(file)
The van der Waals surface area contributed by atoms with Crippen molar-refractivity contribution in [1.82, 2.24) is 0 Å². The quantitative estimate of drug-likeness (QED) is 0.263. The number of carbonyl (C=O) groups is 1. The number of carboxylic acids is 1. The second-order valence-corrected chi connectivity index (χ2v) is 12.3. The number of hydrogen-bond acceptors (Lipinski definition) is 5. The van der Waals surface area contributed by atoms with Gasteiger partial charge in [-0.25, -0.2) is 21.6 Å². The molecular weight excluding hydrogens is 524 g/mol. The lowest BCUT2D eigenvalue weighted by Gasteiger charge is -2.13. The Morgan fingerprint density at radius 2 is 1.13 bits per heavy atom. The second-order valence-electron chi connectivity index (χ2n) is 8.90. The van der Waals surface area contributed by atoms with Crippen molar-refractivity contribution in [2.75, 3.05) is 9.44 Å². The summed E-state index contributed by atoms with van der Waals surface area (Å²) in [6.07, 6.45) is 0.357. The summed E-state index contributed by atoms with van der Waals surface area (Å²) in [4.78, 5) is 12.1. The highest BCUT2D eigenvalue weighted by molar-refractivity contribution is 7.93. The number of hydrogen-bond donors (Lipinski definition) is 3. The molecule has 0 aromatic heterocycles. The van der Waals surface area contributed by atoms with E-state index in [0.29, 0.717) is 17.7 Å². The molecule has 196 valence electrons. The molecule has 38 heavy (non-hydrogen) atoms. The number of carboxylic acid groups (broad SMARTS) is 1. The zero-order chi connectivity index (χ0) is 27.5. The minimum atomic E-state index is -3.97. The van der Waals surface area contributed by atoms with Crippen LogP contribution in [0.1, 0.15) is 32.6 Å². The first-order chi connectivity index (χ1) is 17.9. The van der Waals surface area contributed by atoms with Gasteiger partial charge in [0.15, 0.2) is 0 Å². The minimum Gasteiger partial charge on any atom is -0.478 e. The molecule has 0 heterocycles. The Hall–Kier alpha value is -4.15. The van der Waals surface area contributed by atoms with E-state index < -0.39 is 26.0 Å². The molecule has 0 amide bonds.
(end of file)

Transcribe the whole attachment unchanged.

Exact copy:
The van der Waals surface area contributed by atoms with Crippen molar-refractivity contribution in [1.82, 2.24) is 0 Å². The quantitative estimate of drug-likeness (QED) is 0.263. The number of carbonyl (C=O) groups is 1. The number of carboxylic acids is 1. The second-order valence-corrected chi connectivity index (χ2v) is 12.3. The number of hydrogen-bond acceptors (Lipinski definition) is 5. The van der Waals surface area contributed by atoms with Gasteiger partial charge in [-0.25, -0.2) is 21.6 Å². The molecular weight excluding hydrogens is 524 g/mol. The lowest BCUT2D eigenvalue weighted by Gasteiger charge is -2.13. The Morgan fingerprint density at radius 2 is 1.13 bits per heavy atom. The second-order valence-electron chi connectivity index (χ2n) is 8.90. The van der Waals surface area contributed by atoms with Crippen molar-refractivity contribution in [2.75, 3.05) is 9.44 Å². The summed E-state index contributed by atoms with van der Waals surface area (Å²) in [6.07, 6.45) is 0.357. The summed E-state index contributed by atoms with van der Waals surface area (Å²) in [4.78, 5) is 12.1. The highest BCUT2D eigenvalue weighted by molar-refractivity contribution is 7.93. The number of hydrogen-bond donors (Lipinski definition) is 3. The molecule has 0 aromatic heterocycles. The van der Waals surface area contributed by atoms with E-state index in [0.29, 0.717) is 17.7 Å². The molecule has 196 valence electrons. The molecule has 38 heavy (non-hydrogen) atoms. The number of carboxylic acid groups (broad SMARTS) is 1. The zero-order chi connectivity index (χ0) is 27.5. The minimum atomic E-state index is -3.97. The van der Waals surface area contributed by atoms with Crippen LogP contribution in [0.1, 0.15) is 32.6 Å². The first-order chi connectivity index (χ1) is 17.9. The van der Waals surface area contributed by atoms with Gasteiger partial charge in [0.15, 0.2) is 0 Å². The minimum Gasteiger partial charge on any atom is -0.478 e. The molecule has 0 heterocycles. The Hall–Kier alpha value is -4.15. The van der Waals surface area contributed by atoms with E-state index < -0.39 is 26.0 Å². The molecule has 0 amide bonds.